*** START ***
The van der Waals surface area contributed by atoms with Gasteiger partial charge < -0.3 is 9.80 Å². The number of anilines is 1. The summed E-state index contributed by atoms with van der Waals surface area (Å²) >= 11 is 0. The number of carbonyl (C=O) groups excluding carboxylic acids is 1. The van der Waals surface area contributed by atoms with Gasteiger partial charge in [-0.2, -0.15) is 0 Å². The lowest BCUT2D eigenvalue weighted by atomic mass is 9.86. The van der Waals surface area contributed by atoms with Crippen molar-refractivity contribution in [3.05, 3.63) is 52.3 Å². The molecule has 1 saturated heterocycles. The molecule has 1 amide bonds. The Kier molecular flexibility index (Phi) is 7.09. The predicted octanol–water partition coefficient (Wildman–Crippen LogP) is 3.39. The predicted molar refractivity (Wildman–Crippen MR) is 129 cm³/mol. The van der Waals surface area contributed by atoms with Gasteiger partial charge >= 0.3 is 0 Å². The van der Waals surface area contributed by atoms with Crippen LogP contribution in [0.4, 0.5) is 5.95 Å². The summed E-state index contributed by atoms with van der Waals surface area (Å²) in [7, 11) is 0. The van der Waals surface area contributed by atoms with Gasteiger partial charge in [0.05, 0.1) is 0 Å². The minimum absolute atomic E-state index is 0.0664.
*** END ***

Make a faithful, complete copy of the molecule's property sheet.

The van der Waals surface area contributed by atoms with Gasteiger partial charge < -0.3 is 9.80 Å². The number of anilines is 1. The summed E-state index contributed by atoms with van der Waals surface area (Å²) >= 11 is 0. The number of carbonyl (C=O) groups excluding carboxylic acids is 1. The van der Waals surface area contributed by atoms with Gasteiger partial charge in [-0.2, -0.15) is 0 Å². The lowest BCUT2D eigenvalue weighted by atomic mass is 9.86. The van der Waals surface area contributed by atoms with Crippen molar-refractivity contribution in [3.05, 3.63) is 52.3 Å². The molecule has 1 saturated heterocycles. The molecule has 1 amide bonds. The Kier molecular flexibility index (Phi) is 7.09. The predicted octanol–water partition coefficient (Wildman–Crippen LogP) is 3.39. The predicted molar refractivity (Wildman–Crippen MR) is 129 cm³/mol. The van der Waals surface area contributed by atoms with Gasteiger partial charge >= 0.3 is 0 Å². The van der Waals surface area contributed by atoms with Crippen LogP contribution in [0.4, 0.5) is 5.95 Å². The summed E-state index contributed by atoms with van der Waals surface area (Å²) in [7, 11) is 0. The van der Waals surface area contributed by atoms with Gasteiger partial charge in [0.05, 0.1) is 0 Å². The minimum absolute atomic E-state index is 0.0664.